Exxon Mobil Corp. will have to bring in more people to mop up oil from a broken pipeline beneath the Yellowstone River as receding floodwaters reveal new contamination, federal officials said Friday.
Also Friday, Montana environmental regulators said the pipeline may have leaked up to 1,200 barrels of oil into the scenic river. That equals 50,400 gallons and is 20 percent higher than prior estimates from Exxon Mobil.
Water levels on the Yellowstone have dropped six feet since the July 1 accident. Hundreds of logjams and debris piles, many coated in a layer of drying crude, now litter its banks and islands.
After burning the piles was rejected by state officials, representatives of the Environmental Protection Agency said Friday that oiled debris will have to be pulled apart, run through wood-chippers and hauled away.
EPA on-scene coordinator Craig Myers said that will take more people than the 750 Exxon Mobil now has in Montana for the spill.
"They're planning on ramping that up in short order," Myers said Friday as he toured an area along the river where dozens of cleanup workers were cutting down oil-fouled trees and plants.
Standing in front of a jumble of weathered wood smeared with crude, Myers said the prevalence of the piles "is going to change how many people Exxon has to get in here to deal with those."
Most of the work to date has been concentrated along a roughly 30-mile stretch of river from the spill site in Laurel downstream to east of Billings. Exxon Mobil spokeswoman Claire Hassett would not say how many more people might be brought in or whether that would speed a cleanup that the EPA wants done by Sept. 9.
"We intend to bring in the resources we need to ensure the cleanup is conducted efficiently and thoroughly," Hassett said.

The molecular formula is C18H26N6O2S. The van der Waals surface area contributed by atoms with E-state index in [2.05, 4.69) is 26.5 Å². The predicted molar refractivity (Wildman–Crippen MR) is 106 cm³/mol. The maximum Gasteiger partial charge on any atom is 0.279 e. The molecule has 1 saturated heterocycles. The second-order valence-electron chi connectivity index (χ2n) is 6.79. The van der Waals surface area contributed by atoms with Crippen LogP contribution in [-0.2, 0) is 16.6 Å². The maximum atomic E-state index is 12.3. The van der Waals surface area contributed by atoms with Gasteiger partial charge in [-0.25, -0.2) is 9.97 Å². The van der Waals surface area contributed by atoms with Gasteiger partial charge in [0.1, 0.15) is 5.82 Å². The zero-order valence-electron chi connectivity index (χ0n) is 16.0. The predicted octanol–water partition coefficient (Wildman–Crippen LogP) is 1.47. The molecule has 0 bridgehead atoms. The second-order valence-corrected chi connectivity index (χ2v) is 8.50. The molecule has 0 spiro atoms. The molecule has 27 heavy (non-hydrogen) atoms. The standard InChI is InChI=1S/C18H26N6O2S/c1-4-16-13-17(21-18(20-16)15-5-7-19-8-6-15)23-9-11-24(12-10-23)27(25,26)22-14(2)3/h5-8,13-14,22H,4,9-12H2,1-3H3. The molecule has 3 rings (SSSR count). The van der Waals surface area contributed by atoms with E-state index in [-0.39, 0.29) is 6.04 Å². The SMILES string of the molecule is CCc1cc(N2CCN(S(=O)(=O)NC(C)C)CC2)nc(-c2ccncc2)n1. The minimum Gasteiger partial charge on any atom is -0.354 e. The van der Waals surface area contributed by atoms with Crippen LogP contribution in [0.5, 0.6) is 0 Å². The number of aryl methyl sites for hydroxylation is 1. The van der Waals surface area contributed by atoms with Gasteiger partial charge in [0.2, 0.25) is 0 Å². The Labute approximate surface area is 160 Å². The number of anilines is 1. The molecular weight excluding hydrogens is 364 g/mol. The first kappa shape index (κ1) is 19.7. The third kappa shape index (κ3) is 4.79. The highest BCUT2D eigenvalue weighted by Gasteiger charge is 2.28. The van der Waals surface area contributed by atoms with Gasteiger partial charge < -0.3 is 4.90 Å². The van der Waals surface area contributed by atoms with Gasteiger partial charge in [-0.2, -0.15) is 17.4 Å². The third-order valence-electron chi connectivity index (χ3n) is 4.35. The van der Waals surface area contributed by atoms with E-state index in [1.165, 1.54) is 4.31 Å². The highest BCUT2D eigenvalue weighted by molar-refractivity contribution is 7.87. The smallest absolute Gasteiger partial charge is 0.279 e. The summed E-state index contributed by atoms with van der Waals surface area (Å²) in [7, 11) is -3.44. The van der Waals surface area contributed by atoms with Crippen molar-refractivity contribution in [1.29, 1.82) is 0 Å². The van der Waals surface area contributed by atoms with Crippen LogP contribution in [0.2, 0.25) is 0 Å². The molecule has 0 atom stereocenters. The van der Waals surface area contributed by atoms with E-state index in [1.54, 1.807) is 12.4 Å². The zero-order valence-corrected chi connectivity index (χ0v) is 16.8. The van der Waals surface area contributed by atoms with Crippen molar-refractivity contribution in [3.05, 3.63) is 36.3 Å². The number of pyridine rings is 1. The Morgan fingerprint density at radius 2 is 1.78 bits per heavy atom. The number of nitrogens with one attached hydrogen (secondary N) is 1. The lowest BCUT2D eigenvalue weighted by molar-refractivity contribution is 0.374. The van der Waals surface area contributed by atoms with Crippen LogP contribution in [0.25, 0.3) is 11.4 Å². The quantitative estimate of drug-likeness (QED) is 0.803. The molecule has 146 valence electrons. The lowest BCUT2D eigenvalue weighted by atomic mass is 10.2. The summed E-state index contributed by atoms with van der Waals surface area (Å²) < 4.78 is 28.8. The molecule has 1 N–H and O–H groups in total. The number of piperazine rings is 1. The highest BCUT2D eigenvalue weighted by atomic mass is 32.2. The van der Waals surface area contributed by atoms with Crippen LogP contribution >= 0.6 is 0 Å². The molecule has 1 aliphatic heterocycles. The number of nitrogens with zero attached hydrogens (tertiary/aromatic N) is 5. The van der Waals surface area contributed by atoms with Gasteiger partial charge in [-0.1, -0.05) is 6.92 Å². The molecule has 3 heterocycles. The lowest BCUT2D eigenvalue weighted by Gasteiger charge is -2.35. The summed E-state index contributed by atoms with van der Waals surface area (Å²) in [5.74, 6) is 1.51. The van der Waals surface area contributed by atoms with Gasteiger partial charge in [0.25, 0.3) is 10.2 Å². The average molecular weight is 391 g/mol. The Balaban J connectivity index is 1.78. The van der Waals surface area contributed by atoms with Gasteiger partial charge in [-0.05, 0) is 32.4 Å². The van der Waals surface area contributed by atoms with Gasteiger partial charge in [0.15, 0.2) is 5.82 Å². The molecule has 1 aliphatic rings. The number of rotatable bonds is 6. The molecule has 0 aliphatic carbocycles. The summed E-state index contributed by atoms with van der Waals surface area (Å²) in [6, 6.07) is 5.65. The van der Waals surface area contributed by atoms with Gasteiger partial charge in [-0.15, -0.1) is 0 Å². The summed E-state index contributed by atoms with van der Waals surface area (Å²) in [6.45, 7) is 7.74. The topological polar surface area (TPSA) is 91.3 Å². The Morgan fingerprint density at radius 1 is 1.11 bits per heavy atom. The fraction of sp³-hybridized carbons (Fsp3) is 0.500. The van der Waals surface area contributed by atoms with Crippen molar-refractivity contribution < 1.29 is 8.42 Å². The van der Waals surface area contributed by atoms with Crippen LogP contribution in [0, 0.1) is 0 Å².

The investigation into why the pipeline broke could take months to complete, pipeline safety officials have said.
Floodwaters pushed oil deep into back waters and side channels along the river, where trees are now ringed with oil several feet off the ground.
Crews also have found oil on numerous islands along the river. Myers said wood chippers and other equipment would be flown to those islands by helicopter, which would also be used to cart away oiled debris for disposal in out-of-state landfills.
A total number of sites with oil has not been established. Forty-six were found from the air in the first days after the spill. Since then, the government has stopped tallying individual sites, and it hasn't it been able to provide any mileage or acreage estimates for land and shoreline impacted by the spill.
The higher spill volume estimate of 50,400 gallons was based on the state's determination that the pipe did not just have a hole in it but was completely severed, said Mike Trombetta with the Montana Department of Environmental Quality.
Exxon Mobil did not immediately respond to an inquiry from The Associated Press about the higher volume.
The company this week told the EPA it has finished initial cleanup work on four or the original 46 sites. The Environmental Protection Agency and the state Department of Environmental Quality will assess whether the work was adequate.
State cleanup standards are stricter than federal rules, and DEQ officials say cleanup will continue until the work would do more harm than good to the environment
Also Friday, state officials said fish caught from the Yellowstone between Park City and Custer should not be eaten pending tests for toxins. Fish continue to accumulate oil in their system for about 40 days after oil gets into water, said Bob Gibson with Montana Fish Wildlife and Parks.
Results from tests on fish captured by wildlife agents this week are expected by early August. Those tests are likely to continue through the summer, Gibson said.